School district reviewed for special ed. progress
The Brookhaven School District’s special education department isunder review this week by the Mississippi Department of Education(MDE) as part of a routine evaluation process conductedstatewide.
About 30 parents and relatives of special education students metat the State Room in downtown Brookhaven Monday evening andexpressed mixed feelings with committee members. The MDE reviewboard, sent to evaluate the extent to which the Brookhaven SchoolDistrict includes students with disabilities into mainstreamclasses, faces similar situations during meetings all over thestate.
“Parents are concerned,” said Tanya Bradley of the MississippiDepartment of Education review board. Many times, “communicationlines are not open. We get calls. We try to direct them to workwithin the system first.”
Some parents expressed concerns that their children do notreceive necessary resources. However, that was not a topic of themeeting and they were directed to speak to the district’s specialeducation director.
Others, like Mary Wilson, expressed praise for the district’sinclusion of her son into mainstream classes.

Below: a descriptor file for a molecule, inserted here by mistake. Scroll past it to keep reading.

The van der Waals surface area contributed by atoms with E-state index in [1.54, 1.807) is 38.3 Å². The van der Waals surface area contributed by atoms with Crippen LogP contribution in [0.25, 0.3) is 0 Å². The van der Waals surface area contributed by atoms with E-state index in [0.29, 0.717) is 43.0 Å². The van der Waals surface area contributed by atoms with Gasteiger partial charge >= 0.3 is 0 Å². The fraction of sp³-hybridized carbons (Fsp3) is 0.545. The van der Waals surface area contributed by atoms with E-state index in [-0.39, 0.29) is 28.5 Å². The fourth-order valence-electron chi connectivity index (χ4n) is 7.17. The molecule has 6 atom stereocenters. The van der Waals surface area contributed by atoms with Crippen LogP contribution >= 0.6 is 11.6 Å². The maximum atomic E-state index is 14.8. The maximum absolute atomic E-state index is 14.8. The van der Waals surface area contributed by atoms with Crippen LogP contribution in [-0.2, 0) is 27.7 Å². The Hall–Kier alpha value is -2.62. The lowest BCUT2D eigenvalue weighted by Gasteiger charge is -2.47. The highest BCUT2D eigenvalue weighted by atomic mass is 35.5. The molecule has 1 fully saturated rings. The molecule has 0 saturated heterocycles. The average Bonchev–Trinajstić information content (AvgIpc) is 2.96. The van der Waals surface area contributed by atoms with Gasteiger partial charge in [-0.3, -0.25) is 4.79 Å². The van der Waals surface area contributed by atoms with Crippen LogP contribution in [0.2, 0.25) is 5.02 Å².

“He was doing so much better, so his teachers recommended thathe work toward a diploma,” she said. “He’s done well.”
Wilson’s 16-year-old son, Joshua, now spends all day in regularclasses and has worked through a reading disability. He alsoactively participates in extracurricular activities.
Students like Joshua have benefited from implementation of”Least Restrictive Environment (LRE),” an effort to makeconcessions and place students in as many mainstream classes aspossible.
“Our goal is to place students in mainstream classes 80 percentof the time,” said Lea Barrett, superintendent of the BrookhavenSchool District.
This week’s MDE monitoring is reviewing the city schooldistrict’s efforts to integrate students with special needs intomainstream classes. The monitoring is done in several districtseach year.
Schools in comparatively sized districts are measured accordingto their LRE inclusion and several chosen for evaluation. Nodistrict is evaluated in two consecutive years.
Essentially, monitors ask if children with special needs areincluded into the mainstream to the greatest extent possible andwhether the appropriate accommodations are made, Bradley said.
Despite the outcome of the MDE monitoring visit, it is safe tosay that Wilson is pleased and the Brookhaven special educationprogram has worked for her son.
“My son was in another district,” she said. “Since then he’sbeen doing good.”